There was only one problem: many Fund members who badly needed the cash were not biting. For instance, a “debt relief” program for about 25 African countries to the tune of $20 billion found few takers, with only four countries, Cameroon, Côte d’Ivoire, Ethiopia, and Senegal, making applications. The African countries were being very careful, and the reason was not only because they had witnessed the the IMF put Greece, Ireland, and other European countries through the wringer. They were also apprehensive because 1) the Fund was offering loans, not grants; 2) the “debt relief” initiative it was offering was not really relief but a restructuring of the loans owed to rich country governments by debtor countries so they could make their debt payments later; and 3) accepting a loan would subject a country to the same dreaded Fund conditionalities and surveillance that accompany regular IMF loans.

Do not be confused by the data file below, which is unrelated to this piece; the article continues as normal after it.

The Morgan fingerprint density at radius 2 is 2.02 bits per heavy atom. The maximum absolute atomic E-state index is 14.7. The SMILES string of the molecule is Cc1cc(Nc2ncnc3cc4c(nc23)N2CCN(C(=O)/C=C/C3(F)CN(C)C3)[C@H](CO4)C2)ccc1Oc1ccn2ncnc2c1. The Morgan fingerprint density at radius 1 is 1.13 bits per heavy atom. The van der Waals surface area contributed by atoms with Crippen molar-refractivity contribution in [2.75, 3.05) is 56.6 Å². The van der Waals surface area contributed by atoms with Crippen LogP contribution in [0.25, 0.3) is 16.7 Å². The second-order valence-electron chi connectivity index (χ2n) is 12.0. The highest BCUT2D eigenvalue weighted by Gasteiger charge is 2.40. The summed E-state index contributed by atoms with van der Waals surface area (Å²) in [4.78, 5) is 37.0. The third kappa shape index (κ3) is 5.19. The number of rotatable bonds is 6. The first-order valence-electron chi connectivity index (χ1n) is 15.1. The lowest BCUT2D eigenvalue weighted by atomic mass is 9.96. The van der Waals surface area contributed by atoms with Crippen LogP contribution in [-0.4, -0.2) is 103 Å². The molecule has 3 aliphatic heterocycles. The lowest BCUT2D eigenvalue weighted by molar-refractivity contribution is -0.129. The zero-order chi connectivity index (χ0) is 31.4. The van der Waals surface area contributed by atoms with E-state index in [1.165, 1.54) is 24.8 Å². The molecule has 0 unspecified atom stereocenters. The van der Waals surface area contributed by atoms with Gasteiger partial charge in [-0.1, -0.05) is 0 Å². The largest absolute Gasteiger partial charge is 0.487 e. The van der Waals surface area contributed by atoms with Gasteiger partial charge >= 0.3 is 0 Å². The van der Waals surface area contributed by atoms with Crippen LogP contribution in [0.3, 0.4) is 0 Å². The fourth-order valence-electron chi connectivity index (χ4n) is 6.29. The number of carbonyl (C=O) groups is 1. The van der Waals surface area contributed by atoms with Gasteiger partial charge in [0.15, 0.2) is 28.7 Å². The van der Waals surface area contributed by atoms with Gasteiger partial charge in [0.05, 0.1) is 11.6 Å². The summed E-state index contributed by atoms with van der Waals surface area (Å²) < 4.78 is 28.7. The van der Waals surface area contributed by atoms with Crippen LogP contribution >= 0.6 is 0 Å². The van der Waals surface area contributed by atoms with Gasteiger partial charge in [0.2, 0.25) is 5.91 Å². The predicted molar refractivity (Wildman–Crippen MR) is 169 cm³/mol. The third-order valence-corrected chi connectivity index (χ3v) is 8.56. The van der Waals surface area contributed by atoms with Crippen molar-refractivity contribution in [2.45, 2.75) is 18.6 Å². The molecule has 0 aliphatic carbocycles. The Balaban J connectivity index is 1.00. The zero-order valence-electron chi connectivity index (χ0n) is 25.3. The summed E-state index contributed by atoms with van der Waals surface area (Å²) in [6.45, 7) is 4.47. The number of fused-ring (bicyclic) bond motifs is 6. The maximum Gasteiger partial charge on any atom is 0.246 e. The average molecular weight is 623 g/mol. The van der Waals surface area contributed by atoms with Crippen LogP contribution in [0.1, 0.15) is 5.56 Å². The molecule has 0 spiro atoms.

Getting a loan or “debt relief” from the Fund and its partners, in other words, was likely to put the recipient into a similar situation as Ireland, Greece, South Korea, Thailand, and so many other countries: what Cheryl Payer so aptly called the “debt trap” in her classic book on the IMF.
When asked why the IMF and the World Bank didn’t just cancel the massive debt of developing countries in light of the catastrophic economic impact of Covid-19, the IMF’s Georgieva offered the lame excuse that its articles of association did not allow that while the new World Bank president, David Malpass, admitted frankly that the financial markets did not like debt write-offs, and Wall Street would indirectly punish the Bank’s clients in the future by charging higher interest on borrowings made by the Bank for its projects. Malpass knew what he was talking about since he had served as chief economist of the investment bank Bear Stearns, which imploded during the first weeks of the 2008 financial crisis.